Kai Riemer writers here about Microsoft’s axing of the Yammer Customer Success team. There’s two points worth discussing here.

The Death of the Utopian Vision of Enterprise Social

Kai writes about Yammer as less a software project than a mission to revolutionise corporate organisational hierarchies. In some respects, this flashes back to the debate between Tom Davenport and Andrew McAfee in 2007. For those of you that don’t remember, there was a lot of discussion about the impact of collaborative technologies on organisational structures. One wing said that these technologies would radically reconfigure workplace environments into flatter, less hierarchical structures. The counter-revolutionary response said they, well, wouldn’t. I’ve been a fan of social software since the late 90s but I found myself caught in the middle. I love this stuff (and still do) but I see it driving change at the margins. I read some drafts of manifestos by Adam Pisoni and my response was: “Yes, this is all lovely. I agree with much of it. And it will only have a slight impact on the business world”. Power structures are as much a function of human psychology as they are of technology capabilities. Or as Jeffrey Pfeffer writes: You’re Still The Same.

And the world has changed. The utopian vision of business in 2007 was all of us on social software talking like equals and forging a new egalitarian world together. The current vision of business in 2016 is somewhat different. Lets go back to Tom Davenport and Andrew McAfee. Both are now writing about automation (and also analytics for Davenport). The business vision of the organisation is one where we’ve removed everyone. We don’t need to give employees enterprise social platforms because there will be no one to talk to on them. Whether this is a utopian or dystopian future depends on whether you own the machines or are replaced by them.

Of course, we haven’t fired everyone just yet. The hot new kids of the block of enterprise collaboration are Slack and HipChat (I’m keeping a watching eye on Facebook @ Work). Neither of these are pitched in terms of organisational revolution. Slack is very much focused on team communication. Which actually takes us back to the CSCW work of the 80s. Their tagline is “be less busy”. Improvement at the margins.

The Rising Importance of Customer Success Programs for Enterprise SAAS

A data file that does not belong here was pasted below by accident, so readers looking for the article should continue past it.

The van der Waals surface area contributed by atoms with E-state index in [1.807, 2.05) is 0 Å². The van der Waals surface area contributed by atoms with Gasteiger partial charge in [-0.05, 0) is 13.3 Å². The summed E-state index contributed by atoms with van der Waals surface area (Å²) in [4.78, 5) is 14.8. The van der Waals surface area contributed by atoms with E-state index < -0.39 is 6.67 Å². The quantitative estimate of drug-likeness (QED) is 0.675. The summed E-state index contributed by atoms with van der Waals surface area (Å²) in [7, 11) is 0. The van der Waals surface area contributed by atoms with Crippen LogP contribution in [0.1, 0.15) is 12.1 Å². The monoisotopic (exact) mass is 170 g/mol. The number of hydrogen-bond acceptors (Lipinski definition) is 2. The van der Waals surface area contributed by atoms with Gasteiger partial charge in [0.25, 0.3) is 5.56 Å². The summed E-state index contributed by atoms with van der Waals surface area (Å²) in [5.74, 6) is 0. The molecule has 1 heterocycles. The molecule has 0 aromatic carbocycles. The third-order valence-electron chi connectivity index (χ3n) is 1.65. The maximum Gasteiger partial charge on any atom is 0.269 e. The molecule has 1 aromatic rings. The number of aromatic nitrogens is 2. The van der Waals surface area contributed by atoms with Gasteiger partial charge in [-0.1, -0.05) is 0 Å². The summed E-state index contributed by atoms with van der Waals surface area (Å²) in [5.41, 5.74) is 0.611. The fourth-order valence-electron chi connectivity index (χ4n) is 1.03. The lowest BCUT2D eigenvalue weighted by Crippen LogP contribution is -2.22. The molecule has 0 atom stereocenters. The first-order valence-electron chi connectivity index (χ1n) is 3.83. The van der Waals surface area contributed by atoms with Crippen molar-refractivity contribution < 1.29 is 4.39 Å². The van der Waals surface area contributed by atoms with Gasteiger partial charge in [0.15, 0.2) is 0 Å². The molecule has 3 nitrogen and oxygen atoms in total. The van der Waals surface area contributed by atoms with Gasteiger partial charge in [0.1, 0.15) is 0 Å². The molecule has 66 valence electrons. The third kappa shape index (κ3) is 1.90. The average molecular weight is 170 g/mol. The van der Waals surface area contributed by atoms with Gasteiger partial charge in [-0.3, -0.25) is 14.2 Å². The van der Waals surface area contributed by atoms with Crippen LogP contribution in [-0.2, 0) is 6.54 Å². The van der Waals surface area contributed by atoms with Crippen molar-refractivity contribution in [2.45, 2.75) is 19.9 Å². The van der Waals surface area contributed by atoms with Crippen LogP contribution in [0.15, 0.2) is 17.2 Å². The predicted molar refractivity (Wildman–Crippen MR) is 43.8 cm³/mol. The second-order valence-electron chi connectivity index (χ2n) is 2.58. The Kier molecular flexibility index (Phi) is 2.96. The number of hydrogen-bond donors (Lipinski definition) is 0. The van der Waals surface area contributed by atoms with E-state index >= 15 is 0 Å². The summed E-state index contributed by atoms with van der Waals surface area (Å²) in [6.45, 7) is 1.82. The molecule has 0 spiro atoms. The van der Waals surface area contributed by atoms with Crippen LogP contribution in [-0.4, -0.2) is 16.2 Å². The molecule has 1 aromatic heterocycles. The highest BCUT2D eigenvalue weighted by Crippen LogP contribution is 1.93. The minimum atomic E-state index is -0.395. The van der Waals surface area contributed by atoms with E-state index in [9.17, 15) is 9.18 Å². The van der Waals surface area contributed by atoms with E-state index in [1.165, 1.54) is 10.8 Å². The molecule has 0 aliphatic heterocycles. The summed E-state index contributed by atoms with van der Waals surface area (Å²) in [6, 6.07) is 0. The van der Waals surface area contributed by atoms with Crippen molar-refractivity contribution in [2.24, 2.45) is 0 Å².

Customer success management (CSM) as “a thing” was apparently invented by Salesforce – combining account management, technical support and organisational change consulting around software implementation. It’s particularly critical for:

  • Software that’s sold on a monthly licensing basis that is typical of SAAS rather than in one big hit with a little dash maintenance & support to keep things going, as was typical of on-premise software. The software vendor cannot just take the money and run.
  • Software whose value requires significant investment to realise over time. This is typical of content and collaboration systems as until conversations start or the content is loaded up, all you have is a pretty interface and some workflows.
  • Software with a large potential user base (often with pricing focused on per seat). Keeping one or two people satisfied (e.g. a data mart used by one or two analysts) is very different to ensuring the success of thousands of users that you might see in end-user enterprise applications.

CSM now has its own supporting ecosystem of consultants and software firms (with Totango and Gainsight being two of the most prominent). It remains to be seen how this will play out over the longer term (I’m still getting my head around it at the moment).

The axing of Yammer CSM staff by Microsoft pretty much says that Yammer does not have a future as a standalone product. It doesn’t seem like the beginning of wider CSM backlash tho.

And Finally

The 60s vibe of social software in now well and truly gone. This track lurched out of my id this evening…

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2 Responses to Yammered

  1. karisyd says:

    Hi Matt, good analysis. But I don’t think anyone believes that ESN will change the world or flatten hierarchies. That was always a utopian pipe dream. My point was much more mundane – to integrate an open, flexible technology such as Yammer into an organisation it needs the kind of of expertise and approach that the CSM followed. The decision shows that Microsoft does not see this as its business. That’s fair enough, but will denigrade Yammer to a set of add-on features for other products (not a lot they get for US$1.2B in the end in my view, since everything that made Yammer unique and special they have pretty much dismantled, disgarded, or watered down).

  2. innotecture says:

    Kai – Many people I spoke to over the years did believe just that. From what you’ve said, you sounded like you were a little bit in love with Yammer as an organisation and some of its ideas as a movement. The pipeline dream was real for a lot of people.

    I completely agree that Microsoft as an organisation never really understood Yammer. Large companies acquire smaller entities because they have a key piece of technology, operate in a tempting market niche or, more often than not, because they are cool & sexy*.In most cases, it is akin to giving an iPad to a gorilla. The iPad gets smashed – not because the gorilla is evil or the gorilla hates the iPad but because the gorilla just carries on being a gorilla.

    *As was said of Ginger Rogers & Fred Astaire: “He gives her class and she gives him sex appeal”.

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